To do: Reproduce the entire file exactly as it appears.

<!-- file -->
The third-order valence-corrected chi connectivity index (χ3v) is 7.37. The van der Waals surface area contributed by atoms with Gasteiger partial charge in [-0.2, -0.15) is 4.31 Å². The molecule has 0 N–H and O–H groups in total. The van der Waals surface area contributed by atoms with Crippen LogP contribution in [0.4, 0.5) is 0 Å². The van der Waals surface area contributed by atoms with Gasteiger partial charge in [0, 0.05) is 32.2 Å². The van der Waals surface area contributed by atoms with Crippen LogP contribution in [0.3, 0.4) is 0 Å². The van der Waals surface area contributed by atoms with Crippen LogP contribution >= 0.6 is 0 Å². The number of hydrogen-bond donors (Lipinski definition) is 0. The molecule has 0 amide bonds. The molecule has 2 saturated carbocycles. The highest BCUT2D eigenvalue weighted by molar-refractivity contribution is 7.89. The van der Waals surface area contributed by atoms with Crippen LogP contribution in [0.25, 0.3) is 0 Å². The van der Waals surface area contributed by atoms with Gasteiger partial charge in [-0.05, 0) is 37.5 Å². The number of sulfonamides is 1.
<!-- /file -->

The third-order valence-corrected chi connectivity index (χ3v) is 7.37. The van der Waals surface area contributed by atoms with Gasteiger partial charge in [-0.2, -0.15) is 4.31 Å². The molecule has 0 N–H and O–H groups in total. The van der Waals surface area contributed by atoms with Crippen LogP contribution in [0.4, 0.5) is 0 Å². The van der Waals surface area contributed by atoms with Gasteiger partial charge in [0, 0.05) is 32.2 Å². The van der Waals surface area contributed by atoms with Crippen LogP contribution in [0.3, 0.4) is 0 Å². The van der Waals surface area contributed by atoms with Crippen LogP contribution >= 0.6 is 0 Å². The number of hydrogen-bond donors (Lipinski definition) is 0. The molecule has 0 amide bonds. The molecule has 2 saturated carbocycles. The highest BCUT2D eigenvalue weighted by molar-refractivity contribution is 7.89. The van der Waals surface area contributed by atoms with Crippen LogP contribution in [0.25, 0.3) is 0 Å². The van der Waals surface area contributed by atoms with Gasteiger partial charge in [-0.05, 0) is 37.5 Å². The number of sulfonamides is 1.